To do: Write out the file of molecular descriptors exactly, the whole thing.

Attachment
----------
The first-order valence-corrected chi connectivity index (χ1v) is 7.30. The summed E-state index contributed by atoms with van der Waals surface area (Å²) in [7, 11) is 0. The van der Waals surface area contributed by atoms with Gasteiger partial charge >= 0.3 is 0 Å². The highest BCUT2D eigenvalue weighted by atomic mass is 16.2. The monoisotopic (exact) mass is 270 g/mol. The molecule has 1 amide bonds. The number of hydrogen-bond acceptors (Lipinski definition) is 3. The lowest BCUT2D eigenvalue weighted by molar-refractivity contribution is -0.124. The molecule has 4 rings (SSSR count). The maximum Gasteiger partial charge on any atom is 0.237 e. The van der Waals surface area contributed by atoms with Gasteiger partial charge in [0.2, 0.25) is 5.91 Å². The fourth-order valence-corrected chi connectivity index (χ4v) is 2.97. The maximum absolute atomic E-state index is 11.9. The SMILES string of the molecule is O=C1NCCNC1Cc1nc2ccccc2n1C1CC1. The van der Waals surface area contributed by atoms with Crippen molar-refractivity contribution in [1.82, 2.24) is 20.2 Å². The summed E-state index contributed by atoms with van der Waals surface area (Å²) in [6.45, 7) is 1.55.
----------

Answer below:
The first-order valence-corrected chi connectivity index (χ1v) is 7.30. The summed E-state index contributed by atoms with van der Waals surface area (Å²) in [7, 11) is 0. The van der Waals surface area contributed by atoms with Gasteiger partial charge >= 0.3 is 0 Å². The highest BCUT2D eigenvalue weighted by atomic mass is 16.2. The monoisotopic (exact) mass is 270 g/mol. The molecule has 1 amide bonds. The number of hydrogen-bond acceptors (Lipinski definition) is 3. The lowest BCUT2D eigenvalue weighted by molar-refractivity contribution is -0.124. The molecule has 4 rings (SSSR count). The maximum Gasteiger partial charge on any atom is 0.237 e. The van der Waals surface area contributed by atoms with Gasteiger partial charge in [0.2, 0.25) is 5.91 Å². The fourth-order valence-corrected chi connectivity index (χ4v) is 2.97. The maximum absolute atomic E-state index is 11.9. The SMILES string of the molecule is O=C1NCCNC1Cc1nc2ccccc2n1C1CC1. The van der Waals surface area contributed by atoms with Crippen molar-refractivity contribution in [1.82, 2.24) is 20.2 Å². The summed E-state index contributed by atoms with van der Waals surface area (Å²) in [6.45, 7) is 1.55.